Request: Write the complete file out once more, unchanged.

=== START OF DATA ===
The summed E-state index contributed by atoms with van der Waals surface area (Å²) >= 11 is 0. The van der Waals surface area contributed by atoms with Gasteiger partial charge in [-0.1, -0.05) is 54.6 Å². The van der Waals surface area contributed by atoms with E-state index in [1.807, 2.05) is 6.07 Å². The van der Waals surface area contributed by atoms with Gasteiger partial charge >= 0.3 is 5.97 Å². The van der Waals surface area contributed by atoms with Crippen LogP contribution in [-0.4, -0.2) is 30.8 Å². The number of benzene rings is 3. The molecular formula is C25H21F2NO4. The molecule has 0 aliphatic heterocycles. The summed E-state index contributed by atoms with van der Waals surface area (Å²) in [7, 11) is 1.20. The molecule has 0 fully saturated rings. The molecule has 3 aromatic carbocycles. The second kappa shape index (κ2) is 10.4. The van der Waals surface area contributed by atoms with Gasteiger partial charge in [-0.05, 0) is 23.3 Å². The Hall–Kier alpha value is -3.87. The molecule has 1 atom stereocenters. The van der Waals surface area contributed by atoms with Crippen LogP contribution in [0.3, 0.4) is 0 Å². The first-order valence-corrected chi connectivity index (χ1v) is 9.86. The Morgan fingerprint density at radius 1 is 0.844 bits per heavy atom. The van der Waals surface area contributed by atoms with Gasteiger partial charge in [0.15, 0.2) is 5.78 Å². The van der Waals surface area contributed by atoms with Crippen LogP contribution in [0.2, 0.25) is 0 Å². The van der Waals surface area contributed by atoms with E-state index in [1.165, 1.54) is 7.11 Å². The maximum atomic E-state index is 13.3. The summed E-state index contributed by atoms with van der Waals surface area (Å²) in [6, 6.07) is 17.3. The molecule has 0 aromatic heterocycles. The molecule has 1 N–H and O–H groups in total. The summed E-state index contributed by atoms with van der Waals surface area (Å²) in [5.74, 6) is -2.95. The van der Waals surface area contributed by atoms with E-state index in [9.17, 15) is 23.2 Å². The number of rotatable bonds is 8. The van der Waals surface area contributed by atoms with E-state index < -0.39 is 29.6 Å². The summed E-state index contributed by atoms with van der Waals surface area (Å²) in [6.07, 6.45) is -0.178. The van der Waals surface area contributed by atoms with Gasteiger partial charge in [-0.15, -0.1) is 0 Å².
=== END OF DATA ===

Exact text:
The summed E-state index contributed by atoms with van der Waals surface area (Å²) >= 11 is 0. The van der Waals surface area contributed by atoms with Gasteiger partial charge in [-0.1, -0.05) is 54.6 Å². The van der Waals surface area contributed by atoms with E-state index in [1.807, 2.05) is 6.07 Å². The van der Waals surface area contributed by atoms with Gasteiger partial charge >= 0.3 is 5.97 Å². The van der Waals surface area contributed by atoms with Crippen LogP contribution in [-0.4, -0.2) is 30.8 Å². The number of benzene rings is 3. The molecular formula is C25H21F2NO4. The molecule has 0 aliphatic heterocycles. The summed E-state index contributed by atoms with van der Waals surface area (Å²) in [7, 11) is 1.20. The molecule has 0 fully saturated rings. The molecule has 3 aromatic carbocycles. The second kappa shape index (κ2) is 10.4. The van der Waals surface area contributed by atoms with Gasteiger partial charge in [-0.05, 0) is 23.3 Å². The Hall–Kier alpha value is -3.87. The molecule has 1 atom stereocenters. The van der Waals surface area contributed by atoms with Crippen LogP contribution in [0.3, 0.4) is 0 Å². The first-order valence-corrected chi connectivity index (χ1v) is 9.86. The Morgan fingerprint density at radius 1 is 0.844 bits per heavy atom. The van der Waals surface area contributed by atoms with Gasteiger partial charge in [0.15, 0.2) is 5.78 Å². The van der Waals surface area contributed by atoms with Crippen LogP contribution in [0.2, 0.25) is 0 Å². The van der Waals surface area contributed by atoms with E-state index in [1.165, 1.54) is 7.11 Å². The maximum atomic E-state index is 13.3. The summed E-state index contributed by atoms with van der Waals surface area (Å²) in [6, 6.07) is 17.3. The molecule has 0 aromatic heterocycles. The molecule has 1 N–H and O–H groups in total. The summed E-state index contributed by atoms with van der Waals surface area (Å²) in [5.74, 6) is -2.95. The van der Waals surface area contributed by atoms with E-state index in [9.17, 15) is 23.2 Å². The number of rotatable bonds is 8. The van der Waals surface area contributed by atoms with E-state index < -0.39 is 29.6 Å². The summed E-state index contributed by atoms with van der Waals surface area (Å²) in [6.07, 6.45) is -0.178. The van der Waals surface area contributed by atoms with Gasteiger partial charge in [-0.15, -0.1) is 0 Å².